I was recently asked how on earth I kept hope during our infertility and round after round of “treatments”. And, if the truth be told, I didn’t. I simply couldn’t.

In the beginning there was hope, why wouldn’t there be? Those of you who have followed my blog regularly will know that it took me completely by surprise that our first round of IVF didn’t work. I’d never imagined that could be the case; I’d put my hope in medical science.

After our first failed cycle, I researched. It was common for round one to end with a negative pregnancy test and so on to round two went we, still with hope in our hearts – according to google, and forums, and statistics, this was all perfectly normal.

Then things started to not get normal. And, three years in to trying to conceive, hope left me. It, slowly, withered away and then one day just simply disappeared.

I was continually told not to lose hope and to put my trust in life, yet hope was becoming a curse and life had let me down. I kept trying to search for the reason why this was happening; what I was being punished for and how I could right the wrongs I must have, somehow, done to the universe. I thought I was a bad person, unworthy of having the gift of loving my child bestowed upon me. Where once I had been filled with hope, I now found myself suffused with bitterness. I hated hope. Hope was a cruel friend yet, it was a friend who, for some reason, kept on returning and didn’t give up on me.

Infertility became my battle, my war, my enemy. I was determined to beat it. Of course I so desperately always wanted the outcome of our child but, during some stages of the “dark days”, I also, vehemently, just wanted to defeat that hellion. To win.

We did, finally, get our positive, but I like to imagine that, had we not been successful in conceiving, I’d have bested the infertility demon by eventually finding peace and acceptance in our situation. Of course, I will never know if I could have found the strength required to be that person. I do, however, know how difficult it would have been because, in my experience, without hope, infertility fuels rage and desolation and tears you to pieces. It doesn’t welcome amity.

Being part of an infertile couple is a full-time, all consuming job. If it’s not the appointments it’s the procedures. If it’s not the procedures it’s the medicating. If it’s not the medicating it’s the research. If it’s not the research it’s the living with something to do with it every single day – you get the picture? And if it’s none of the above, it’s the emotions, which are always there. There is no respite. There is no escape.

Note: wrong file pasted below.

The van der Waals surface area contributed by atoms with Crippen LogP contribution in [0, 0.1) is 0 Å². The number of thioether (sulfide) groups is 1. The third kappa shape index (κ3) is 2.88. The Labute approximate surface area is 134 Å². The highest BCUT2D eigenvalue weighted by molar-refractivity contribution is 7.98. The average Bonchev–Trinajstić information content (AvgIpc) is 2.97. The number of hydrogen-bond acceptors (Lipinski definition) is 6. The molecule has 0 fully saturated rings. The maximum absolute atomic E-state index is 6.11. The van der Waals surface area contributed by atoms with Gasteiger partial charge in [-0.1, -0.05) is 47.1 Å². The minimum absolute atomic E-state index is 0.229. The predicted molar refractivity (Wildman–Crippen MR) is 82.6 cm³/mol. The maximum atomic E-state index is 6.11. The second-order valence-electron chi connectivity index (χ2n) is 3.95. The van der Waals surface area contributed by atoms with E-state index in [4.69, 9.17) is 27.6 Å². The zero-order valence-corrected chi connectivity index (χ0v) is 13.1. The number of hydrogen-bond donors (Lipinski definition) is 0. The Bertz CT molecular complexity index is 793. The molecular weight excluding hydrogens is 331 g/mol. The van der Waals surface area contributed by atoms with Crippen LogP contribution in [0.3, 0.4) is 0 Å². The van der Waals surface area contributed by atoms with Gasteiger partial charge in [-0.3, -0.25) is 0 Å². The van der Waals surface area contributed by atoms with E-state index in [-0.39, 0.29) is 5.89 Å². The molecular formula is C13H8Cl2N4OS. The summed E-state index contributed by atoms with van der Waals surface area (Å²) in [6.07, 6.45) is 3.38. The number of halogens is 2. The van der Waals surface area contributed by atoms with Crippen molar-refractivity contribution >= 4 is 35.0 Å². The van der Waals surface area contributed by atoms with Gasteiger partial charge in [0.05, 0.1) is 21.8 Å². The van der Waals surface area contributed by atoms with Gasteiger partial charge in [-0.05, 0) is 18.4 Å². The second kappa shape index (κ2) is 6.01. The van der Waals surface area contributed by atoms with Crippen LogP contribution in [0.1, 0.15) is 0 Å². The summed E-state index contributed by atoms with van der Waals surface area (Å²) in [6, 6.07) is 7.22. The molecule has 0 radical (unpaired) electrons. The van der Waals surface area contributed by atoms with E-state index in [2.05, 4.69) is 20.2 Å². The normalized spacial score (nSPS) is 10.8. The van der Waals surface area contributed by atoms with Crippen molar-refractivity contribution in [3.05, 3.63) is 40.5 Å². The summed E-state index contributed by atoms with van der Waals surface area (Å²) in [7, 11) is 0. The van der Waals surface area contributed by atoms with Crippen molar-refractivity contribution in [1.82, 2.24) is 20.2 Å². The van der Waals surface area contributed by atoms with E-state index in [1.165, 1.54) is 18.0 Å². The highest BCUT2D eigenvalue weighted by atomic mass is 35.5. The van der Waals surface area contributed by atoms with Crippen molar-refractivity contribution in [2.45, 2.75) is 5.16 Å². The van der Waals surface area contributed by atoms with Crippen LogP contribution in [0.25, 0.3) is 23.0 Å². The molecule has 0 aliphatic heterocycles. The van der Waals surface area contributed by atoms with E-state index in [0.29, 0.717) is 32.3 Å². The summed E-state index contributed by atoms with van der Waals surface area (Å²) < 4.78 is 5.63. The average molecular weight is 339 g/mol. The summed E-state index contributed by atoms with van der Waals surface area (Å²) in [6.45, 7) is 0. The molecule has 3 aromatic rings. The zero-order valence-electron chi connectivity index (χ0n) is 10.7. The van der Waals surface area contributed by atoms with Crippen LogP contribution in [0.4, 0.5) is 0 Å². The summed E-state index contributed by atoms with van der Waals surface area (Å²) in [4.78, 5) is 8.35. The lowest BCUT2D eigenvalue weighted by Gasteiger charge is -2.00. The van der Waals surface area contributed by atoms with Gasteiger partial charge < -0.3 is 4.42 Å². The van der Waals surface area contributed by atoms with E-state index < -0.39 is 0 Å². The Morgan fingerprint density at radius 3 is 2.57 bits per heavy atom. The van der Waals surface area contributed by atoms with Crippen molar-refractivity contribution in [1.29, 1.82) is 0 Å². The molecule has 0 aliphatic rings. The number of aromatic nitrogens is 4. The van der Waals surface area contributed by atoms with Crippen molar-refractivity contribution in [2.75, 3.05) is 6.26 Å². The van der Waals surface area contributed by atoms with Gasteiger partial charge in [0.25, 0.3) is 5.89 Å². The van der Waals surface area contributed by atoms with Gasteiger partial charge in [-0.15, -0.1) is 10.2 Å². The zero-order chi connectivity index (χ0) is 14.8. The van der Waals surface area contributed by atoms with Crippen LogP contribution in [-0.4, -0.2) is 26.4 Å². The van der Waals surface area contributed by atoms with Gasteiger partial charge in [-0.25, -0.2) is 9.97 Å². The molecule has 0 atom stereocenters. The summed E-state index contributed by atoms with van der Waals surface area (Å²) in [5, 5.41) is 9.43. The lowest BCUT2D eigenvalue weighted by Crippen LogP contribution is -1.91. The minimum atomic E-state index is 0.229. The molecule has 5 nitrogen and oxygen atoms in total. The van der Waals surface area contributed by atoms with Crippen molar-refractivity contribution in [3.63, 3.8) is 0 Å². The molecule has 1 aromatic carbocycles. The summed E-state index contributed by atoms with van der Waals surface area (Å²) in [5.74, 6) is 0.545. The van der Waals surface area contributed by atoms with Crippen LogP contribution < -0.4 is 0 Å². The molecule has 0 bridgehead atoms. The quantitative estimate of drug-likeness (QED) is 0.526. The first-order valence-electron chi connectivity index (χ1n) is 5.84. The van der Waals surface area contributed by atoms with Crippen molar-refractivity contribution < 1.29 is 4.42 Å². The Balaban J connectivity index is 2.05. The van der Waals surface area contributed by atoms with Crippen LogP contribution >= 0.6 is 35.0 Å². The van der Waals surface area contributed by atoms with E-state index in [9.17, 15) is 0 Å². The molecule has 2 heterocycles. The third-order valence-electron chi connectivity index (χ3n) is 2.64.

And so I wallowed, and then I picked myself up. I drank too much, and then I became incredibly health conscious. I tried to control an untameable force and I didn’t always do it well, or with grace. But, I did it in the only way I knew how, and, welcome or not, hope kept on coming back. Hope of a pregnancy. Hope of a child. Hope of finding peace whatever the outcome. Hope of something better than the life I was living.

Hope in hope.

I believe it takes courage to have hope, and if we can encounter disappointment after disappointment, yet still retain even just a spark of it, to fuel us over the next hurdle, then we should all feel incredibly proud of ourselves. But also not beat ourselves up if it does, temporarily, disappear; it can feel impossible to remain hopeful, in whatever situation, when faced with such bleakness.

As much as I sometimes hated hope, I know I also felt better having her in my corner. Living with bitterness was destructive and it ate away at all that was good within me. I felt empty of worth. Once hope returned I felt as though I had, the start of, something to believe in. Whatever the outcome.

Dostoevsky said: “To live without hope is to cease to live” and no matter how insurmountable a challenge it can feel; sometimes there is only hope, and, in order to survive, we really do just have to try to believe that something better is ahead.

To have hope, in hope.

Infertility: The BFP after IVF